CollegeBoard.org offers a variety of data reports for parents, students, and college admissions boards to better understand the importance of the SAT. One of these reports is called the Validity of the SAT for Predicting First Year College GPA*. Contrary to what most individuals would assume, this report finds that out of each SAT testing section, the section that is most useful in predicting a student’s abilities as a first year college student is the SAT writing section. The validity report goes on to say that the writing section alone is not as valid as predicting a student’s success in college through their overall high school GPA and SAT scores combined. However, college admission officers are looking to SAT writing scores as a major indicator of what a student’s future success may be. For many students it is time to face the facts – nearly all your college courses and in any career you could choose writing is going to be a major requirement! To become a great essay writer will save a student countless hours in practicing for the SAT and for life beyond the SAT!
Many students ask why the SAT is important, or even more particularly many students want to know if the SAT writing section even matters to an admissions officer? I see these questions among students on a daily basis and I hope this small glimpse into the College Board paints a very real picture for the importance the SAT holds in opening the doors to a high school student’s future.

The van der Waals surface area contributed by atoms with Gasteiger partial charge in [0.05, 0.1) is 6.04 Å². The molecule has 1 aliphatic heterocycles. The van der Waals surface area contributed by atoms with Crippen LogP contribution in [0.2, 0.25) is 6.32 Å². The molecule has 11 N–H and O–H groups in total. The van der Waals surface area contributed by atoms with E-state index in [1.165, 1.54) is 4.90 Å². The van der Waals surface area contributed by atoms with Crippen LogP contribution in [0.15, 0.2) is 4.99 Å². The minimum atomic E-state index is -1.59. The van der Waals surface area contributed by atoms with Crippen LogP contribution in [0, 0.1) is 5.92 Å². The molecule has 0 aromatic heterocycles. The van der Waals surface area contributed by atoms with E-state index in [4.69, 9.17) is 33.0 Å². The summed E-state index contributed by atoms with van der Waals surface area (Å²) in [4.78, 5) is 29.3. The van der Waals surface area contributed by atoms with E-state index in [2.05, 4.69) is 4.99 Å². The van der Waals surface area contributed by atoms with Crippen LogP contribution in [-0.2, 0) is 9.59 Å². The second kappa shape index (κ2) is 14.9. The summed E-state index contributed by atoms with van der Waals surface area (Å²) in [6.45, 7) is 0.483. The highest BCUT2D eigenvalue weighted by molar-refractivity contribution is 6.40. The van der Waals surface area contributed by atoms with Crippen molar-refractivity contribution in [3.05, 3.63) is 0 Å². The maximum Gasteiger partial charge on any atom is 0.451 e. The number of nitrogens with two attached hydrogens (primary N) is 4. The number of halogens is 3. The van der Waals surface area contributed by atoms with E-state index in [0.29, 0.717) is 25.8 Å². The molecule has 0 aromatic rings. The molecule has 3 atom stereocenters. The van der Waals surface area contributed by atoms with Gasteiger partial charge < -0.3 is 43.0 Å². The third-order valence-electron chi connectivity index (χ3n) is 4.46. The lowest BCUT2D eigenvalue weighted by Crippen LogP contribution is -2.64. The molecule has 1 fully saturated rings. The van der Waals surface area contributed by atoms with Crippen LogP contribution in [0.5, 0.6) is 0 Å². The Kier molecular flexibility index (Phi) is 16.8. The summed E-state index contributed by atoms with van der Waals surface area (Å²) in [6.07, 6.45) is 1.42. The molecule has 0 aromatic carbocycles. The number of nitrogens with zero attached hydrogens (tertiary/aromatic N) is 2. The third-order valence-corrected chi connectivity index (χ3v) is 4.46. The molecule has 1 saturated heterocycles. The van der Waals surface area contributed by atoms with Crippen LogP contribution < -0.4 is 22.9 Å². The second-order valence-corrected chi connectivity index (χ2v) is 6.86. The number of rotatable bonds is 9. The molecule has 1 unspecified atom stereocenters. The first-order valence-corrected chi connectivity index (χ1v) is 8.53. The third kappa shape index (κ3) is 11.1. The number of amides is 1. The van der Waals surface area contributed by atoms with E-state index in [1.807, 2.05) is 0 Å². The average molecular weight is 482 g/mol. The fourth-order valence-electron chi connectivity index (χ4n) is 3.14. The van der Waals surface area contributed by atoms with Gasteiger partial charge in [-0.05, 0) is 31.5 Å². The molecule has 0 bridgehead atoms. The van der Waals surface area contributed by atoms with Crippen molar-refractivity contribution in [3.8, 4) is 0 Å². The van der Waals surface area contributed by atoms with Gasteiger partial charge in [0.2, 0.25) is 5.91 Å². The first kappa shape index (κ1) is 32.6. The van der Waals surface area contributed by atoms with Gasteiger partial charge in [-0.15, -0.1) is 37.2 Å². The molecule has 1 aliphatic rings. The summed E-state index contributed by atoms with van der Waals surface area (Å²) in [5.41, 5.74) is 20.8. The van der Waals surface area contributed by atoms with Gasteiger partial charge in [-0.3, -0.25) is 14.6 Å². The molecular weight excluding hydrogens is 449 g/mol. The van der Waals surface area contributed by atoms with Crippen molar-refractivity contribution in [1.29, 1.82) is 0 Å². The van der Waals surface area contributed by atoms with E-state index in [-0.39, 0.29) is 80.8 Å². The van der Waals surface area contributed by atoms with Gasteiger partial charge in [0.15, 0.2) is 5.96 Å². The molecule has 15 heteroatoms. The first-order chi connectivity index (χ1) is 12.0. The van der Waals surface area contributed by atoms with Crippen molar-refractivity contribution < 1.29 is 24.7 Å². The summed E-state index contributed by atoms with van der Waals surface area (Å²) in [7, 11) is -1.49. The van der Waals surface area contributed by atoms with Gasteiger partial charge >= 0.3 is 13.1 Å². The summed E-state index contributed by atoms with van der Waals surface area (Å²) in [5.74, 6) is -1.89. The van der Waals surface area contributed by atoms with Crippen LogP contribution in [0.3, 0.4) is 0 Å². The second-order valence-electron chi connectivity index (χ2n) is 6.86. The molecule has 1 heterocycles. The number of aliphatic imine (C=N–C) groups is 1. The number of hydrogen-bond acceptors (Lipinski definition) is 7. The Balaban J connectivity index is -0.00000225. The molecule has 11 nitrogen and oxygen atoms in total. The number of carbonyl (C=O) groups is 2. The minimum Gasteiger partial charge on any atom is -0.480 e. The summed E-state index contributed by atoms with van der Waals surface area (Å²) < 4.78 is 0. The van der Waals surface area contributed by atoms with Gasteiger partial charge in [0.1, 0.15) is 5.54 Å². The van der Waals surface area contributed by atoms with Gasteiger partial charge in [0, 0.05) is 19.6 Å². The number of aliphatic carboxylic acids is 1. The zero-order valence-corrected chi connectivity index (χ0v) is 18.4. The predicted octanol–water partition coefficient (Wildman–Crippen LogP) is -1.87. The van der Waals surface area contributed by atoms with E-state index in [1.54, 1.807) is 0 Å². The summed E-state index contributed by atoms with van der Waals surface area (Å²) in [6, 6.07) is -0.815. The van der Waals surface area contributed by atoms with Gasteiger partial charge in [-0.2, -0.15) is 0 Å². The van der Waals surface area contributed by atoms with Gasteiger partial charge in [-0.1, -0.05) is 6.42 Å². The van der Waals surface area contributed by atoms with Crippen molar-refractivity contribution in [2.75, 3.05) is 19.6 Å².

Even after hearing that the SAT writing section is considered the easiest score to improve on with the SAT, many students choose to ignore any need for improvement. Some of these students will do everything they can think of to raise their Math and Reading scores by just a smidgen while taking the SAT over and over again. These are countless hours wasted in test taking when student’s can spend just a few moments each day outlining and practicing the SAT essay as well. Did you know that one of the key factors for getting a perfect score on an SAT essay is a student’s ability to naturally implement SAT level vocabulary into their essay? Most students don’t even think to utilize their new found vocabulary in the essay. However, the keyword here is to naturally implement the vocabulary. If a student incorrectly uses a word or throws in just one or two words in an essay that stick out like sore thumbs, the student will receive a lower score. For students that need to improve their score overall, get a free consultation with us for in-home or online SAT prep courses.
Students and parents alike should not forget what lies beyond the SAT. After the SAT, high school students will be applying for college and scholarships – both of which are likely to require a great deal of writing and an assigned essay topic. Beyond that, a student is accepted into a school of their choice and starts their college career with a general education. Most college Freshman will, out of requirement, sign up for an English course of some kind their first semester and discover that what little writing they did in high school didn’t truly teach them anything they need to know about writing a college level paper – constantly switching between MLA and APA formatting.